Bio-filters are organic, microbially active substrates that filter odorous air.  They are used as a primary mechanism for converting odorous compounds into less odorous or odour- free compounds.  As the air passes through the aerobic bio-filter substrate, odourous chemicals dissolve in the water layer and micro-organisms within the substrate metabolise the odour molecules before the air is discharged to atmosphere.  Bio-filters are biologically active and will require active management.  The micro-
organisms within the bio-filter are fed through metabolising odourous compounds.  If a bio-filter is
accustomed to coping with moderate loadings on a continuous basis, in the event of a sudden loading occurring, it will not be able to respond quickly to this dramatic change in condition.

 

There are two types of bio-filters, both of which work on the same principle:

  • Closed bio-filters, where the filtration medium is housed within a structure.  This will typically have an inlet port for the dirty air, and an exhaust port for the treated air that has been through the filter medium.
  • Open bio-filters, where the medium is exposed to atmosphere, sometimes at the sides as well as the top. Gaseous emissions will escape freely from this on all exposed surfaces.

The latter system will have a lower capital cost and may be used periodically in the event of particularly odourous feedstocks being admitted to the processing facility (for example, as part of a contingency plan).

 

Some closed systems pass the filtered air and steam through a condenser unit to provide a further layer of environmental protection.  This will also ensure that no steam plume is visible coming from the treatment plant as this may cause concern to neighbours.

 

A bio-filter’s effectiveness depends on the bio-filter substrate being actively managed.  Bio-filters are static in design and closed units will normally be constructed with a concrete or steel retaining wall.  The efficiency of a bio-filter can be measured by dynamic dilution olfactometry of the inlet and outlet. Bio-filters will have some odour of their own, but when properly maintained this should be minimal and not particularly offensive. All Bio-filters generally work at 85–95% efficiency levels providing that they are proactively maintained.  Take nothing for granted and ensure that standard operating procedures are in place for their monitoring and maintenance.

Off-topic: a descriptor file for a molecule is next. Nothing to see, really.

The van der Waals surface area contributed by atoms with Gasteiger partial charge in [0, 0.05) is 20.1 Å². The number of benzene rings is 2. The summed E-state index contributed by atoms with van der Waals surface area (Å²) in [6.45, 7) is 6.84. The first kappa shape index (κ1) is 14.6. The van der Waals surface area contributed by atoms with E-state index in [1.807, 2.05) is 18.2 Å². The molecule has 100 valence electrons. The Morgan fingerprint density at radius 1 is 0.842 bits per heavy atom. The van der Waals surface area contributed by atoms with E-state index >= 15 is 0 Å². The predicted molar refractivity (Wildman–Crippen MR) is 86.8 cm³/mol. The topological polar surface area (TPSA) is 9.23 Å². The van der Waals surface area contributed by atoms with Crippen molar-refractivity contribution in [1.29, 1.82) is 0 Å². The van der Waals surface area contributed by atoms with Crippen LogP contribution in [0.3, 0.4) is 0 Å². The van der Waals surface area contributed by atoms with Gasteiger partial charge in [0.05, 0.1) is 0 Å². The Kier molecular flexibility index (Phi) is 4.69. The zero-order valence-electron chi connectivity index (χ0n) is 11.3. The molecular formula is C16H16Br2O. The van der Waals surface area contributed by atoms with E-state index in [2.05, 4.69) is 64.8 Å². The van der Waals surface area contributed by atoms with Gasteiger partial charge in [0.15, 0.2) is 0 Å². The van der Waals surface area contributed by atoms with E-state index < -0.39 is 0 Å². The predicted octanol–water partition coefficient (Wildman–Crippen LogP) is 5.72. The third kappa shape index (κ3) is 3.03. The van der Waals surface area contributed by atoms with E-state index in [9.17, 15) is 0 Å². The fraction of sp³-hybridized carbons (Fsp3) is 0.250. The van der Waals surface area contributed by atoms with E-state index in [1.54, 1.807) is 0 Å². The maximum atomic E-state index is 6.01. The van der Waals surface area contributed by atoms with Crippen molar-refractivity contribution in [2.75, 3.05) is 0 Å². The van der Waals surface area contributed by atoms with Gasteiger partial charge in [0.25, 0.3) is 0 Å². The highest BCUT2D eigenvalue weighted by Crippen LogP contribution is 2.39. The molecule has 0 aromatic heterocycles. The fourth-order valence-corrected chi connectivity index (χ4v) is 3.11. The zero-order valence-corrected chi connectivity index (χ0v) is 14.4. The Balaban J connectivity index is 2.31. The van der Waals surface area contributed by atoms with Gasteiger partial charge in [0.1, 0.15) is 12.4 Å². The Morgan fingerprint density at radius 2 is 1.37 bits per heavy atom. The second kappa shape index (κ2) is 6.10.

Bio-filters, in a wide range of configurations, are by far the most popular and common method of odour scrubbing at composting sites.  They are generally quite successful in this role because of their potential for high removal efficiencies and low cost.  However, bio-filters are not particularly effective with highly variable odour streams, and will require a relatively large area and need to be actively
maintained by competent personnel.  Because of these limitations, there may be circumstances where wet chemical scrubbing is a suitable supplement or replacement for bio-filtration in the removal of
composting odours.

 

Wet chemical scrubbers provide intimate and prolonged contact between the treated air stream and an aqueous absorbing solution.  A wide range of variations are possible including:

  • Re-circulating and single-pass scrubbing solutions
  • Acidic or alkaline scrubbing solutions
  • Oxidising scrubbing solutions
  • Packed column, plate or spray towers

 

The removal of dust can help to reduce the overall odour burden but de-dusting units on their own are not generally effective for the removal of odourous volatile chemicals.

 

Capital costs for these systems can be relatively high, particularly when equipped with systems to re-circulate and chemically dose the scrubbing solutions.  However, their compact size, high potential removal efficiency and ability to handle highly variable air streams can make them cost effective in some cases, particularly where high volumes of air require treatment (e.g. building ventilation).

 

Careful design and knowledge of the odourous chemicals present is also critical for their effective
application.  For example, acidic scrubbing solutions may effectively remove ammonia but have no
effect on other odourous chemicals such as volatile fatty acids (e.g. acetic and propanoic acids).
Effective scrubbing may therefore require two or more stages.  Flow rates must also be designed to
allow sufficient residence time and to prevent excessive carry-over of scrubbing solution into the treated air stream.

 

For a free quotation without obligation please contact our offices on Freephone 0800 228 9973.

 

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composting ventilation lancashire